On this week's high-as-a-kite weekly Independent comics page: The K Chronicles exolls the virtues of home schooling; This Modern World breaks down another public-outrage scandal; Jen Sorenson wishes times were changing a bit more; Red Meat dresses up as The Hulk; and Apoca Clips checks in at a press conference.
The recently concluded BNP Paribas Open in Indian Wells has grown into one of the biggest events here in the valley; people flock from all over the planet to watch the greatest tennis players in the world ply their trade.
Along with the players and fans, members of the media also come from various places around the world—and one tournament volunteer has the job of making sure they all get what they need.
Judy Strobl of Oceanside is in charge of the press room of the BNP Paribas Open. She has been a volunteer for the tournament for 13 years. It’s no secret that any large event here in the valley is dependent on volunteers—and the BNP Paribas Open is no exception.
“We have over 1,500 volunteers who handle everything from the media, to ushering duties,” Strobl said. “It’s impossible to understate the impact these volunteers have. Without them, there is no tournament.”
Strobl is very diplomatic when asked what it’s like to deal with members of the media. When asked if they can be difficult, she replied: “They want what they want, when they want. I try to take into consideration that many of them are jet-lagged and are used to working on deadlines. We work very hard with the PR staff to try to be as accommodating as possible.”
Of course, there’s always a chance that problems will come up—such as what happened last year when a French TV crew arrived.
“They airline had misplaced their luggage,” Strobl said. “They literally only had the clothes on their backs. We set up appointments with local thrift stores so they could be properly attired. It was a mad scramble, but eventually, they were able get clothes and get it done. I don’t know how, but we got it done.”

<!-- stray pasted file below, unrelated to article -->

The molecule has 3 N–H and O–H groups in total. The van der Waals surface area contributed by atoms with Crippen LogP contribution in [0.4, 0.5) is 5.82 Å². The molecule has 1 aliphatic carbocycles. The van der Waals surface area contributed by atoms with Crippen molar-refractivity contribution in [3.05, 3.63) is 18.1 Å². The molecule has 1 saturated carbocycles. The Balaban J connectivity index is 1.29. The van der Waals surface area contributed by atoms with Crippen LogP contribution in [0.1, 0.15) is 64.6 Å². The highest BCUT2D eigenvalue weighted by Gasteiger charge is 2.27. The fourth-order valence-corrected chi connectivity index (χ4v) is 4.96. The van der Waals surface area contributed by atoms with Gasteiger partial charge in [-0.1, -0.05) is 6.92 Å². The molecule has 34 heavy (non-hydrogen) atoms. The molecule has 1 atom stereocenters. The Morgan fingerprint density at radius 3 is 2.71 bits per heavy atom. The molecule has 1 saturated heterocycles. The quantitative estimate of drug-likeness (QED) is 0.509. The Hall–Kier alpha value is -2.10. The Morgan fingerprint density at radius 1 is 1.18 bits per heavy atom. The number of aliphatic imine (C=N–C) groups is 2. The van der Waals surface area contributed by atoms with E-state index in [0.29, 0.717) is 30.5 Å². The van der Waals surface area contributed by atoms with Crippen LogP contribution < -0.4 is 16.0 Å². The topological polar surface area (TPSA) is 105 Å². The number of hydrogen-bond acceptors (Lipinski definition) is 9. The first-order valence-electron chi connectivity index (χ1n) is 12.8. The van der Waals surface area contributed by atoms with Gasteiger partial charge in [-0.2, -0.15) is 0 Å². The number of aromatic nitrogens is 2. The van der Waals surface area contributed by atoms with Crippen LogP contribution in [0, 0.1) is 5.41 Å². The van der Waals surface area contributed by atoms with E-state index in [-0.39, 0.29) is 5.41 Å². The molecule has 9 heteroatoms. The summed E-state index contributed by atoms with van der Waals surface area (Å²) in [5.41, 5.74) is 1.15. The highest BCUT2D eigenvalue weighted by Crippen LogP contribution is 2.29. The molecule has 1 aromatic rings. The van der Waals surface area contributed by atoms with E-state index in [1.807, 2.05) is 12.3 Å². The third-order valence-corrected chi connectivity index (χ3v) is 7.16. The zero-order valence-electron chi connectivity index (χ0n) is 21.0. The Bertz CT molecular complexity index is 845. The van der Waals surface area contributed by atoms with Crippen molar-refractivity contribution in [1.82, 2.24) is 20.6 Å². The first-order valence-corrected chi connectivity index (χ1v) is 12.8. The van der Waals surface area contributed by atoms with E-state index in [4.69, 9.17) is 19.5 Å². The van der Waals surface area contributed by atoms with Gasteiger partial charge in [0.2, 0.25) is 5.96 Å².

As the tournament grows, so, too, does the workload in the media room. “We have already over 400 media members here,” Strobl said. “It will require more and more finesse, but we are ready.”
As part of the multi-million-dollar improvements made to Stadium 1, the press room just received major improvements. Everything is now state of the art, with TV screens and digital hookups throughout the press area.
“Even though the modes and methods of communication and media are changing, the media always needs to see a friendly face—and that one hopefully will continue to be mine,” Strobl said.
Politicians are corrupt. Voters base their votes on marketing and money. Politics is not the same as “real” work. The media as a whole has a liberal bias.
If only it were that simple.
I ran for Congress in 1996. I’d never run for public office before, and there were many things I had to learn. One key skill was how to respond to reporters. Since I had little money for my campaign, most of my exposure was via free media, as opposed to paid ads. That meant something would be in the news, and I would be asked to comment, or I would call a press conference to make an “announcement,” followed by questions.
When I ran, most local media sources were pretty conservative. The majority of registered voters in this area were Republicans. Democrats could be found in pockets here and there, but most locals then—even in the gay community—were self-described “economic conservatives,” concerned primarily about the economy while being non-dogmatic on social issues. Oh, sure, we had those few rabid pro-life factions, or critics of “liberal” education (like sex education in schools), but mostly, local voters wanted the economy to keep working, with the underlying belief that smaller government was in people’s best interests, and government should work effectively but be non-intrusive.
When most reporters pose questions on a specific issue or news story, they generally already know what slant they expect to give the story. The questions they pose are intended to get a response that fits that narrative.
If you only catch politicians on the news, you’re lucky to get, at most, 15 seconds of their response to a question. So how does the candidate make sure you get their best sound bite, regardless of how the piece is edited? Politicians have a bottom-line message they want people to walk away with. What I learned was that no matter what questions were asked, every answer had to include my sound bite, because I never knew which 15 seconds would make it onto the air. The reporter might ask five or six questions; each answer must sound responsive, but you still need to get the sound bite in there. While you’re doing it, it seems horribly repetitive, but it’s the only way to overcome whatever slant the reporter may have.
Students who want to go into media take courses to learn how to interview. Business people and public figures join organizations like Toastmasters to learn about eliminating “um” and “er” and “ya know” from their speech patterns. But who teaches politicians about the ability to be responsive in a way that will actually inform?
Debates are clearly different than interviews, if only because candidates are up against others who may be more skilled at the techniques. Those trained as lawyers, for example, are good at jousting with questioners, but they can also come across as argumentative. Educators can come across as pedantic. Business executives can come across as clueless about the difference between being “the boss” and leading a government.